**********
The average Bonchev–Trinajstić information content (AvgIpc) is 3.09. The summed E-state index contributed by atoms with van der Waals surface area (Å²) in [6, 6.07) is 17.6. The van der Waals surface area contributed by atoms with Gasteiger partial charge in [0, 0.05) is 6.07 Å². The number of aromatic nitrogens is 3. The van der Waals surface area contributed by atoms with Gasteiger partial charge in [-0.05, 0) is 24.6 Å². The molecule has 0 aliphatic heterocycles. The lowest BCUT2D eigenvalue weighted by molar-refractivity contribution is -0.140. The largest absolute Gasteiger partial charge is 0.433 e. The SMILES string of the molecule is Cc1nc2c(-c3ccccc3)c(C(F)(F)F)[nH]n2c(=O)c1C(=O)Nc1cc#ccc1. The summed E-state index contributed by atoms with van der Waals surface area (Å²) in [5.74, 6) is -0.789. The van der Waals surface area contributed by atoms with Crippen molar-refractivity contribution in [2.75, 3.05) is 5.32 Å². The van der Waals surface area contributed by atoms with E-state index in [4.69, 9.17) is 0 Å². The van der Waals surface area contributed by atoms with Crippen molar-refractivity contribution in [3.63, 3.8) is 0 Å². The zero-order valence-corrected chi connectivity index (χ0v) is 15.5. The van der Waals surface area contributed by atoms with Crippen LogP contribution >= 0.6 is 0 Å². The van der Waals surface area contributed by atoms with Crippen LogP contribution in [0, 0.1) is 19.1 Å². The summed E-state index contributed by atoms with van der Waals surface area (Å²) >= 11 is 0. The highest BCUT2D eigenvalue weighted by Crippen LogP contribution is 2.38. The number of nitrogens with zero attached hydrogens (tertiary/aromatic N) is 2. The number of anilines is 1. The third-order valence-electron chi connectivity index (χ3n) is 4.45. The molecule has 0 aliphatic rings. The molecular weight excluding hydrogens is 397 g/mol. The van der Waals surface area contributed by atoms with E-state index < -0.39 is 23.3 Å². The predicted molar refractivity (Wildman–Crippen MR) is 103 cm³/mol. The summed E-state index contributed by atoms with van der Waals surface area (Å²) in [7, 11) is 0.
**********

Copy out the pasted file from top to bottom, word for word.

The average Bonchev–Trinajstić information content (AvgIpc) is 3.09. The summed E-state index contributed by atoms with van der Waals surface area (Å²) in [6, 6.07) is 17.6. The van der Waals surface area contributed by atoms with Gasteiger partial charge in [0, 0.05) is 6.07 Å². The number of aromatic nitrogens is 3. The van der Waals surface area contributed by atoms with Gasteiger partial charge in [-0.05, 0) is 24.6 Å². The molecule has 0 aliphatic heterocycles. The lowest BCUT2D eigenvalue weighted by molar-refractivity contribution is -0.140. The largest absolute Gasteiger partial charge is 0.433 e. The SMILES string of the molecule is Cc1nc2c(-c3ccccc3)c(C(F)(F)F)[nH]n2c(=O)c1C(=O)Nc1cc#ccc1. The summed E-state index contributed by atoms with van der Waals surface area (Å²) in [5.74, 6) is -0.789. The van der Waals surface area contributed by atoms with Crippen molar-refractivity contribution in [2.75, 3.05) is 5.32 Å². The van der Waals surface area contributed by atoms with E-state index in [4.69, 9.17) is 0 Å². The van der Waals surface area contributed by atoms with Crippen molar-refractivity contribution in [3.63, 3.8) is 0 Å². The zero-order valence-corrected chi connectivity index (χ0v) is 15.5. The van der Waals surface area contributed by atoms with Crippen LogP contribution >= 0.6 is 0 Å². The van der Waals surface area contributed by atoms with Crippen LogP contribution in [0, 0.1) is 19.1 Å². The summed E-state index contributed by atoms with van der Waals surface area (Å²) >= 11 is 0. The highest BCUT2D eigenvalue weighted by Crippen LogP contribution is 2.38. The number of nitrogens with zero attached hydrogens (tertiary/aromatic N) is 2. The number of anilines is 1. The third-order valence-electron chi connectivity index (χ3n) is 4.45. The molecule has 0 aliphatic rings. The molecular weight excluding hydrogens is 397 g/mol. The van der Waals surface area contributed by atoms with E-state index < -0.39 is 23.3 Å². The predicted molar refractivity (Wildman–Crippen MR) is 103 cm³/mol. The summed E-state index contributed by atoms with van der Waals surface area (Å²) in [7, 11) is 0.